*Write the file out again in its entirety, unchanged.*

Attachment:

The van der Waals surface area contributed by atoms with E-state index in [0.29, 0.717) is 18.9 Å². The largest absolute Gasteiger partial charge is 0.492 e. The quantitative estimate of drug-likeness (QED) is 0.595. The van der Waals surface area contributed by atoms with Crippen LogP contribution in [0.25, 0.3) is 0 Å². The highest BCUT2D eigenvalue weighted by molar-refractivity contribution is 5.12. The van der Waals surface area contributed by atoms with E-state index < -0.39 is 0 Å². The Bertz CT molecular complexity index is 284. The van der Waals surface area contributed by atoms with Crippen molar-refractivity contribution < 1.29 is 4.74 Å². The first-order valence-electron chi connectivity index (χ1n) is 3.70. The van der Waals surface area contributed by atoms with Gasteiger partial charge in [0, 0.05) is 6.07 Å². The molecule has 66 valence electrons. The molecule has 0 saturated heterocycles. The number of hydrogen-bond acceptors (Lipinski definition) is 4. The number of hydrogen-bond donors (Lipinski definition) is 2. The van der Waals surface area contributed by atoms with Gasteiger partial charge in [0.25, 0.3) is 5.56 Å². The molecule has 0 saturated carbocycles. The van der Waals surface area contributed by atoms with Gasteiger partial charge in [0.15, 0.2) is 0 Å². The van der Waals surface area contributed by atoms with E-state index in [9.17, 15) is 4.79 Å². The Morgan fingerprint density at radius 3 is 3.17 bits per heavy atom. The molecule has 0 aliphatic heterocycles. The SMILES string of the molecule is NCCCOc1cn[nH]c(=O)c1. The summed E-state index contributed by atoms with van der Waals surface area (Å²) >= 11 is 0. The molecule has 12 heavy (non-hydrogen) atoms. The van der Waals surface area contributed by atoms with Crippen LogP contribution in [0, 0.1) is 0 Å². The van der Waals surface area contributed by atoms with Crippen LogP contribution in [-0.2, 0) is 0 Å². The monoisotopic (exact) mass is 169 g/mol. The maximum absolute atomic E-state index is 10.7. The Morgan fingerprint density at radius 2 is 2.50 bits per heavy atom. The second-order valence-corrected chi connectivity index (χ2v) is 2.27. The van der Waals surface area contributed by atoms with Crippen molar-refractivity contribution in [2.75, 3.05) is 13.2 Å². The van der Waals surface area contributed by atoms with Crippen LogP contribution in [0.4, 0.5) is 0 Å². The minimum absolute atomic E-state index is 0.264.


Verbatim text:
The van der Waals surface area contributed by atoms with E-state index in [0.29, 0.717) is 18.9 Å². The largest absolute Gasteiger partial charge is 0.492 e. The quantitative estimate of drug-likeness (QED) is 0.595. The van der Waals surface area contributed by atoms with Crippen LogP contribution in [0.25, 0.3) is 0 Å². The highest BCUT2D eigenvalue weighted by molar-refractivity contribution is 5.12. The van der Waals surface area contributed by atoms with E-state index < -0.39 is 0 Å². The Bertz CT molecular complexity index is 284. The van der Waals surface area contributed by atoms with Crippen molar-refractivity contribution < 1.29 is 4.74 Å². The first-order valence-electron chi connectivity index (χ1n) is 3.70. The van der Waals surface area contributed by atoms with Gasteiger partial charge in [0, 0.05) is 6.07 Å². The molecule has 66 valence electrons. The molecule has 0 saturated heterocycles. The number of hydrogen-bond acceptors (Lipinski definition) is 4. The number of hydrogen-bond donors (Lipinski definition) is 2. The van der Waals surface area contributed by atoms with Gasteiger partial charge in [0.25, 0.3) is 5.56 Å². The molecule has 0 saturated carbocycles. The van der Waals surface area contributed by atoms with Gasteiger partial charge in [0.15, 0.2) is 0 Å². The van der Waals surface area contributed by atoms with E-state index in [9.17, 15) is 4.79 Å². The Morgan fingerprint density at radius 3 is 3.17 bits per heavy atom. The molecule has 0 aliphatic heterocycles. The SMILES string of the molecule is NCCCOc1cn[nH]c(=O)c1. The summed E-state index contributed by atoms with van der Waals surface area (Å²) >= 11 is 0. The molecule has 12 heavy (non-hydrogen) atoms. The van der Waals surface area contributed by atoms with Crippen LogP contribution in [0, 0.1) is 0 Å². The van der Waals surface area contributed by atoms with Crippen LogP contribution in [-0.2, 0) is 0 Å². The monoisotopic (exact) mass is 169 g/mol. The maximum absolute atomic E-state index is 10.7. The Morgan fingerprint density at radius 2 is 2.50 bits per heavy atom. The second-order valence-corrected chi connectivity index (χ2v) is 2.27. The van der Waals surface area contributed by atoms with Crippen molar-refractivity contribution in [2.75, 3.05) is 13.2 Å². The van der Waals surface area contributed by atoms with Crippen LogP contribution in [0.4, 0.5) is 0 Å². The minimum absolute atomic E-state index is 0.264.